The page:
Commentary: Analysing the Pashtun Long March

In the past few days, a hitherto unseen mobilisation took place among the Pashtun community, which held a 10 day long sit-in at the Islamabad Press Club protesting over the killing of a young Waziri man in Karachi. Rao Anwar, the SSP of Karachi’s Malir area, who had acquired notoriety for encounters (given the constant threat to his life and attempts on his life by the Tehrik-e-Taliban Pakistan, or TTP), killed 26 year old Naqeebullah Maseed, along with three others on 13th January claiming them to be TTP members. Further, after Naqeeb’s murder, the Police had forged charges against him, accusing him of with having links with terrorist groups like Jashkar-e-Jhangvi and Islamic State.

Anwar has been absconding ever since, and is believed to have been provided safe havens by state agencies. It has been estimated that since 2011, Rao Anwar has killed close to 450 people in encounters and there is no evidence to verify how many of these happened to be genuine cases. Amidst growing pressure on the authorities over the haphazard way the police investigation was conducted, the Sindh government established an inquiry commission to reinvestigate his killing, whose finding stated that Naqeeb was innocent and killed in fake police encounter.

This was a rare show of solidarity as Pashtuns shunned their tribal differences and congregated for a common cause, where even nation’s leading intellectuals and women took part. The ‘Long March’ was announced on 26th January, under the banner of Pashtun Qaumi Jirga, and the Mehsud Tahafuz Movement, (which had been originally formed for clearing landmines from Waziristan) threw its force behind it.

The movement has caught attention of political parties as elections are nearing, and amidst Imran Khan’s waning popularity other political parties, especially the Awami National Party and Pakistan Muslim League–Nawaz (PML-N) are aggressively vying to fill the void.

The movement, led by Waziri youth from Gomal University, began the march from Dera Ismail Khan - southern district of Khyber Pakhtunkhwa - and joined by protesters from Lakki Marwat, Bannu, Kohat, Peshawar, Charsadda, Mardan and Swabi districts of Khyber Pakhtunkhwa (KP) province. The protesters marched almost 350-400 km from the Dera Ismail Khan District to Islamabad Press Club, where a sit-in was staged to demand justice for Naqeeb and point the state’s attention towards the overall apathy against the Pashtun community.

The protestors had put to the government, namely:

1. Police officials who killed Naqeeb Mehsud should be brought to justice;
2. A judicial commission should be made for the extrajudicial killing of the Pashtuns and the Chief Justice of Pakistan should directly monitor it;
3. Present all missing persons in courts;
4. Remove landmines from FATA (Federally Administered Tribal Areas);
5. End the imposed curfew policy after every terrorist incident in FATA.

The nature of these demands is evidence of the anguish among the community. While Naqeeb’s killing may have been the trigger, the mood of the protesters, in the larger picture, highlights the grievances the Pashtuns have faced, especially since 9/11. Ever since the fall of Taliban forced the extremists to take shelter in the Pakistani territory, the Af-Pak border, especially the parts of FATA and KP, were turned into battle zones between the Pakistani Army and extremists, with the overall population being at the receiving end. The absence of legal provisions and virtually absent governance structures enabled the security forces to operate in the region with impunity. For instance, use of the draconian Frontier Crimes Regulation, especially its provision form collective punishment in the tribal areas wherein the whole family/tribe is made responsible for a crime committed by a person, concentration and arbitrary exercise of powers by the Political Agents, presence of a large number of Internally Displaced Persons (IDPs) and deployment of mines across Waziristan are the issues that the FATA suffers from.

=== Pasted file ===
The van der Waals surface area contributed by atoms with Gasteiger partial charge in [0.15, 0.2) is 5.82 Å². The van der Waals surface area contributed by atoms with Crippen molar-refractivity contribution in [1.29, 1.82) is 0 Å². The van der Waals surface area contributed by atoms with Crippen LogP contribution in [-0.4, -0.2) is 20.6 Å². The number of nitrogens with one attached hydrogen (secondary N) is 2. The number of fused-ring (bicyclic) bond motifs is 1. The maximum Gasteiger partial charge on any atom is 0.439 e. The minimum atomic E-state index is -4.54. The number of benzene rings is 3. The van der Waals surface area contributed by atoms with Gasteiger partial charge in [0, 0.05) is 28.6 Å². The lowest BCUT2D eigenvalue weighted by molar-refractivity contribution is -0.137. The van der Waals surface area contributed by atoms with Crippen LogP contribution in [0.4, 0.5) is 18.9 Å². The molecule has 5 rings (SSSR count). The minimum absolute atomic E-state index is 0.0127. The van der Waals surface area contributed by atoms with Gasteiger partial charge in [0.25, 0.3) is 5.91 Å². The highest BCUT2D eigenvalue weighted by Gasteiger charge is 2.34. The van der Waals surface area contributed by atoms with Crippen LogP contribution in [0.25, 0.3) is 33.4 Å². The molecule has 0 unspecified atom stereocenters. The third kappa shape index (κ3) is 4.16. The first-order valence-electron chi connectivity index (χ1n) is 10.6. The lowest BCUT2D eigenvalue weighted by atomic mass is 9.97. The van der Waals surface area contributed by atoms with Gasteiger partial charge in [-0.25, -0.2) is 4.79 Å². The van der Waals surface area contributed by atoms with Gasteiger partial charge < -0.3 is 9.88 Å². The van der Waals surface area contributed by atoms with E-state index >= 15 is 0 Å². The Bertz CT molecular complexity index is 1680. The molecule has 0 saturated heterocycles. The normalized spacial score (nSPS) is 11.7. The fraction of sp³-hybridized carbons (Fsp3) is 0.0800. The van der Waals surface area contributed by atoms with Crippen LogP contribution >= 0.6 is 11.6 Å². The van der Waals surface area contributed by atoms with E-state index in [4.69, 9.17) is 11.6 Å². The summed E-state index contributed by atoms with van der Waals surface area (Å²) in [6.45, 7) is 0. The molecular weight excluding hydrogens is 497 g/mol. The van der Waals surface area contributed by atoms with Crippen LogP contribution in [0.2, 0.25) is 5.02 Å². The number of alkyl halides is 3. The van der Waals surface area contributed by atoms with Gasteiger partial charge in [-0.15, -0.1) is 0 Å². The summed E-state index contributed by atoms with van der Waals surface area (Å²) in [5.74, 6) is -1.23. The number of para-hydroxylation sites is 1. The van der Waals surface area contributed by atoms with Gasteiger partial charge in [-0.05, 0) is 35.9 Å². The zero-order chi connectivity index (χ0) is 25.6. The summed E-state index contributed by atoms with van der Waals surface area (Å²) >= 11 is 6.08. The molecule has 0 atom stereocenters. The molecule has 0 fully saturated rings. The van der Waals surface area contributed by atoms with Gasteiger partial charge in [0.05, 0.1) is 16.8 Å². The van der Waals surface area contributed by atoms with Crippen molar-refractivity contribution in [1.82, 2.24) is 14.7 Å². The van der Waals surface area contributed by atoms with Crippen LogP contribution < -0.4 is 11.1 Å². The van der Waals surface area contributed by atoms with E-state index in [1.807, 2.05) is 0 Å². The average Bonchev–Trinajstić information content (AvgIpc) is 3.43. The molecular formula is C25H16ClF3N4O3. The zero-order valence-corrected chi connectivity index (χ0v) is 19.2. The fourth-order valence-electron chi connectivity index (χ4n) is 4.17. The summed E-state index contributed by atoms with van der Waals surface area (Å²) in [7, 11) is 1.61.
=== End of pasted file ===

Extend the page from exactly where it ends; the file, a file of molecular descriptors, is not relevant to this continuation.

Prime Minister Shahid Khaqan Abbasi sent his envoy, Pashtun leader Amir Muqam (also President of PMLN’s KPK chapter) to pacify the angry protesters. The protests ended on the 10th day, with the written assurance that “Naqeebullah’s killers would be brought to justice, South Waziristan and rest of the FATA would be cleared of landmines through 10 demining teams made available by the Pakistan Army, and victims of violence would be compensated”. However, the protesters have maintained that if their demands are not met within 30 days, the protests would resume.

The turn of events raises some crucial questions, especially regarding the sustainability of these protests and reaction of the agencies. While it is too early to predict whether the agitation may sustain or not, what is noticeable that the anger has seeped into the community, which is probably the reason why the Pakistan Government avoided taking any stand that might contribute to the existing anger. Also, such mobilisation could take place because the movement was largely free of any violence and not directed against the Pakistani state. The protestors shunned any efforts of outreach by the Afghan government and even rejected the moral support President Ghani offered. Nevertheless, this comes as a warning call for the establishment, which has long neglected the FATA, although efforts are being made to bring its residents into the mainstream. Some positive steps have been taken, beginning with the extension of Supreme and High Court’s jurisdiction to FATA, along with recommendation by National Implementation Committee on FATA Reforms (headed by the Prime Minister) to merge FATA with KPK. It remains to be seen how far the government would go to address the long pending grievances.

(Views expressed are of the author and do not necessarily reflect the views of the VIF)

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